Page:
The advancement of precision tillage technology
Tillage has come a long way since John Deere invented the self-scouring steel plow in 1837. Once a basic tool for turning the soil, the implement is being developed into a machine that gives producers the ability to vary tillage settings based on changing soil types, field conditions, conservation practices, and topography.
“Thanks to technology advancements, farmers don’t just set up the tillage tool then worry about raising and lowering implements on field ends today. With precision tillage technology, some implements also connect into the tractor-implement CAN bus enabling implement adjustments on the go,” says John Fulton, a professor in the Department of Food, Agricultural and Biological Engineering at Ohio State University.
In the past three years, he believes, precision tillage technology has come to the forefront. “The more tactical pieces to precision tillage are mitigating soil compaction and managing surface residue,” Fulton says.
Like the variable-rate approach used for seed, fertilizer, and chemicals, prescription tillage technology offers farmers or their trusted advisers the ability to create prescriptions to vary the depth and intensity of tillage tools on the go.
“The prescription can automatically adjust the implement’s settings such as the depth of shanks and disks, the gang angle of disks as well as down pressure of wings and rolling baskets as it moves across the field,” Fulton says.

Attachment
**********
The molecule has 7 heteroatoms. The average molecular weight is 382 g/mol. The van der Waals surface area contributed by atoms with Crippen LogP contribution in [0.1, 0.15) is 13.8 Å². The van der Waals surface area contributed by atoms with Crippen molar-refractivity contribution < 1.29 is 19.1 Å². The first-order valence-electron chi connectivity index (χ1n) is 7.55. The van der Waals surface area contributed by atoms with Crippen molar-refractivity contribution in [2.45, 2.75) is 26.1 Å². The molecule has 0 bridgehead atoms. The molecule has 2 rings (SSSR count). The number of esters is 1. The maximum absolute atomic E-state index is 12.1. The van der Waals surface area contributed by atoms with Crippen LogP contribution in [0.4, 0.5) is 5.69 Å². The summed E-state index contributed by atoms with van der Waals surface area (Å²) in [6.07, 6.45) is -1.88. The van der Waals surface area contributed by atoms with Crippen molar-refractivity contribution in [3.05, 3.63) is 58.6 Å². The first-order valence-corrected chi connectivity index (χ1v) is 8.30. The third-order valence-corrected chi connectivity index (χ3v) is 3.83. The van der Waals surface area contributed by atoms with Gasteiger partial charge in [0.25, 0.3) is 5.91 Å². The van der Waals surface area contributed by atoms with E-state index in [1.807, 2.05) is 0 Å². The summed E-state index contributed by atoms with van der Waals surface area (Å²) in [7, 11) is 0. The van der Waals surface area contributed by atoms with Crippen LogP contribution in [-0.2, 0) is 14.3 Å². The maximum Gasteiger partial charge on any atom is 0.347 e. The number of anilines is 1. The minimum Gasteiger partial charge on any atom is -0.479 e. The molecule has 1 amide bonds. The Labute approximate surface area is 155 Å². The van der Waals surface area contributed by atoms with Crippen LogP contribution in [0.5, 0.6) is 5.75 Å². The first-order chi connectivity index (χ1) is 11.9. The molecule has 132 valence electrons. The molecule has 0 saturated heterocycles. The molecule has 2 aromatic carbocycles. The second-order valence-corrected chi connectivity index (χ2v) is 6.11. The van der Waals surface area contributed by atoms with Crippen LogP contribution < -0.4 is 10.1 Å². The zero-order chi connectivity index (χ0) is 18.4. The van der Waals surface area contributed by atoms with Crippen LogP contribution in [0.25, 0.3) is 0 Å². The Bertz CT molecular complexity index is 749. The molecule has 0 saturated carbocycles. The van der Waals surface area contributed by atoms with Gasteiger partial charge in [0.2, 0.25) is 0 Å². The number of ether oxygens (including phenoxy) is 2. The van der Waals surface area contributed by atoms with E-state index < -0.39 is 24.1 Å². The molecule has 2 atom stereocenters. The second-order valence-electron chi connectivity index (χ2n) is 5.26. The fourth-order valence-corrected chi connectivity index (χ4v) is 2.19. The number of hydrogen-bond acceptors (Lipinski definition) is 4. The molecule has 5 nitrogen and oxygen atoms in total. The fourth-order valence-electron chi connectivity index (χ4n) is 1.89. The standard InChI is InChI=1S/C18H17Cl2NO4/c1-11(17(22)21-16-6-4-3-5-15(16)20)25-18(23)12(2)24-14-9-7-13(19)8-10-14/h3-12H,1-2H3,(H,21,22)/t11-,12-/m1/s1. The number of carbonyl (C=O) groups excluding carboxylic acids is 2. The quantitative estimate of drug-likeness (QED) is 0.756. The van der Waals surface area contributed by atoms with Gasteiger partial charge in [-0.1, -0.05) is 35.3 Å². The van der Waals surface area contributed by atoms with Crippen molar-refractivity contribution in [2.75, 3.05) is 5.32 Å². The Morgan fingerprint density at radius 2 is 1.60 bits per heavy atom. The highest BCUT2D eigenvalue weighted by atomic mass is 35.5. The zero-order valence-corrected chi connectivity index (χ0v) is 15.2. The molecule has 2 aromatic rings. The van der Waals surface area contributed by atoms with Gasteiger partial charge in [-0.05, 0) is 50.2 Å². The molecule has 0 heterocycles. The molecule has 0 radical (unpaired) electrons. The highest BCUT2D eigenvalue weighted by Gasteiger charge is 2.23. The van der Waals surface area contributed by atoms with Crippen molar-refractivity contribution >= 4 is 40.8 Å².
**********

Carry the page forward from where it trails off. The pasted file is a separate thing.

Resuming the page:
Dialing in on Depth
Because Eran McCormick deals with a range of soils, maintaining the right depth with a field cultivator has been an ongoing challenge.
“On our clay knobs, the field cultivator seemed like it was just scratching the surface or only going about a half to an inch deep,” says McCormick, who grows corn and soybeans about 20 minutes northeast of Lafayette, Indiana. “In our lower ground, where the dirt is soft and black, the field cultivator would bury 6 inches deep.”
To solve the issue, he decided it was time to experiment with TruSet. Offered on his John Deere 2230FH field cultivator, TruSet allows McCormick to run variable-depth tillage prescriptions to incorporate residue at different levels across the field, as well as change the depth of tillage for different conditions such as lighter soils or areas where compaction is an issue. At the same time, he could document tillage passes to see how strategies affected crop emergence or yield.
Steve Sporrer says a prescription can be simple or complex, depending on what the field needs. “It can be based off soil maps, topography, compaction, and yield data to create different tillage zones,” says the tillage product manager with John Deere.
Using soil maps, McCormick’s fields have two to eight zones. Practicing conventional tillage, the TruSet depth is set at 2 to 21⁄2 inches in black ground and 3 to 31⁄2 on clay soil. Including the tire sink he achieves his desired 4-inch working depth.
“Now we can hold that 2-inch planting depth a lot better on corn. We also run the field cultivator in front of the soybean planter, but it seems to be a bigger issue in corn, because we’re going another 3⁄4 inch deeper,” he says. “Once we figured out what our settings should be, consistency of depth has been fabulous compared to the old way.”
AFS Soil Command
Residue management and compaction control are the two primary reasons Ray Beck equipped his Case IH Ecolo-Tiger 875 with Advanced Farming Systems (AFS) Soil Command.
“We have heavy clay soil in our area and get about 30 inches of rain annually, much of which seems to always come in the spring,” says Beck, who grows corn, soybeans, and wheat in Bloomdale, Ohio. “Equipment has also gotten so big.”